In large part as a result of the study, Hillary was subjected to an official ethics inquiry. Her friend-and arguably more-Vince Foster was working on this and other nascent Hillary scandals when he put a bullet in his brain on the ramparts of Fort Marcy. On a more personal note, the study was the direct cause of the end of my employment at the University of Michigan Business School.

For details about the official fallout of this long-ago and long-forgotten study, see footnote 3 and the associated text in the Senate Whitewater Report. For how this played out for me, see this old SWP post. (As an aside, Sara Ellison and Wally Mullin expanded on my study in an article that was published in the JLE.)

As for Hillary, I think an inquiry into her investment holdings is warranted. Given the sleaze of the Clinton Foundation, and her disdain for the rules that little people follow as illustrated by the Home Brew Server, I would not be in the least surprised if the (once, and hopefully not future) Wicked Witch of the West Wing has been less than punctilious in the separation of her financial and political interests.

Print Friendly

September 19, 2015

Putin Has Made His Sandbox. Let Him Play In It.

Filed under: History,Military,Politics,Russia — The Professor @ 3:04 pm

In my humble opinion, too many people are way overthinking what Putin is doing in Syria. It seems pretty straightforward. A long-time Soviet and Russian client was on the verge of collapse: the loss of Idlib earlier this month, after a long battle which ground inexorably against Assad, represented a major blow. Syria is Russia’s only outpost in the Middle East, and is also important to Iran, with which Russia cooperates because they share a common enemy: the US. Absent Russian intervention, Assad’s destruction appeared imminent.

Meaning that this is more of a rearguard action, defending the rump of the Syrian state, than an offensive thrust. And it is a reaction to events, not a part of some grand geopolitical strategy.

Some get this.

Donbas is a precedent. Direct Russian military intervention only occurred last August when it seemed that the Ukrainian army was on the verge of crushing the rebels. Once the situation stabilized, Putin seemed-and still seems-to be willing to accept a stalemate.

As for the military effect, the major resources committed appear to be aircraft, and ground units to protect them and their bases. The US campaign against ISIS shows that air power alone is unlikely to be decisive. The Russians have Assad’s army to work with, but it is battered and demoralized after four years of war, and even with air support is unlikely to be capable of sustained offensive action. It is probably on a par with the Iraqi army in terms of combat effectiveness (and may be worse), and past months have shown that even with US (and some Iraqi) air support, the Iraqi army can’t wage offensive warfare. I seriously doubt the Syrian army can either, even with additional Russian air support. Thus, the most likely outcome of the Russian intervention is to stave off Assad’s defeat and perpetuate the stalemate.

There is much gnashing of teeth and rending of garments in Washington and Europe, but since they haven’t done anything in the past four years and had no plans of doing anything serious going forward, this reaction is decidedly overwrought.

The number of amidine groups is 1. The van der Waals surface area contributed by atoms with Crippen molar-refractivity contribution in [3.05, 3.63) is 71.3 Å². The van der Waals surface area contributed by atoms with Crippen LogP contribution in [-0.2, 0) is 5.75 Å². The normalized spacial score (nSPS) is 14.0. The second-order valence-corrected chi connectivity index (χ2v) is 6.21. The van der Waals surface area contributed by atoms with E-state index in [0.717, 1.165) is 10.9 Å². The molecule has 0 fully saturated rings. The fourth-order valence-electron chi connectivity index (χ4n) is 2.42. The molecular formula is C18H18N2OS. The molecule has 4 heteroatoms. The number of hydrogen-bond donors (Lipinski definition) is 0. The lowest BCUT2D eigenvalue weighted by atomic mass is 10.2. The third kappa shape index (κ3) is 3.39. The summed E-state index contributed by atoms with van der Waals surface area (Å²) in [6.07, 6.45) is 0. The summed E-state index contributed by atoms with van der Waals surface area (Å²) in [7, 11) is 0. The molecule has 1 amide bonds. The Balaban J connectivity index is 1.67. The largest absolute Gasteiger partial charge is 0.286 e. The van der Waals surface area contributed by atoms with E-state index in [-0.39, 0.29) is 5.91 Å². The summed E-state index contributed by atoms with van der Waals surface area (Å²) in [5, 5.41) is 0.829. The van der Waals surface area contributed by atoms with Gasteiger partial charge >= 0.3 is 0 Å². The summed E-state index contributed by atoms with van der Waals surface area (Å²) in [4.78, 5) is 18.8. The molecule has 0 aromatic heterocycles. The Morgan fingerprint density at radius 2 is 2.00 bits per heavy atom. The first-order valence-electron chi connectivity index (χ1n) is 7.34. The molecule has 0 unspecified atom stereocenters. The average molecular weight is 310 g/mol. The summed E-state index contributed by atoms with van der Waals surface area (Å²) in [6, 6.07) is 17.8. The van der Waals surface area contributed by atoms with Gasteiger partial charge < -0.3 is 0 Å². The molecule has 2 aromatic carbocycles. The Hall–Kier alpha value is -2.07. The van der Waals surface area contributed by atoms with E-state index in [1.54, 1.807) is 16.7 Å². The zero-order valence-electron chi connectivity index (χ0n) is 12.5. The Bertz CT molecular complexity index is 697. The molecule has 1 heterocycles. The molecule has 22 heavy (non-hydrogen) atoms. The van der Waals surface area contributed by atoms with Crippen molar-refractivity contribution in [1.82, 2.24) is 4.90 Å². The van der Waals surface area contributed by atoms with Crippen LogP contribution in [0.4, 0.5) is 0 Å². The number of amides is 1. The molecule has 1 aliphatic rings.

The administration persists in its pathetic insistence that Assad must go. Today Kerry repeated this demand, but said Assad’s departure doesn’t have to happen on day one or month one. What about century one? That seems feasible.

The US wants to negotiate Assad’s departure, and somehow thinks it can enlist Russia in this effort. That is utterly delusional, especially now that Russia has upped its commitment to Assad. It is also delusional because by making it clear that the US will not do anything serious to combat Assad (especially since that would anger its new BFF, Iran). Our negotiation leverage is therefore bupkis. Therefore, it is better for Kerry and Obama to keep quiet, and let the world think that they are neutered losers, rather than speak up and remove all doubt.

The biggest loser in this is Israel. Iran cares about Syria primarily because it is its bridge to Hezbollah. Israel has periodically launched air attacks in Syria to prevent the movement of advanced weapons (especially anti-aircraft missiles) to Hezbollah in Lebanon. The Russian presence complicates Israel’s problem greatly. But of course, this is probably a feature not a bug from Obama’s perspective.

The puzzle is Turkey. Turkey wants to see Assad’s destruction, and is perfectly fine with replacing him with Islamist radicals. Russian intervention reduces the odds of Assad’s defeat, and this is a defeat for Turkey. I have no idea how someone as erratic  as Erdogan will respond. One response will likely be greater covert support for the jihadists fighting Assad.

In sum, Putin’s actions in Syria will perpetuate a grim status quo, rather than cause a dramatic change in the strategic situation in the Middle East.  What happens going forward depends in large part on developments on the ground. If the current level of intervention is insufficient to slow the crumbling of the Assad regime, how much further will Putin be willing to go? His resources are constrained. As I wrote earlier, he faces daunting logistic difficulties in mounting a bigger intervention.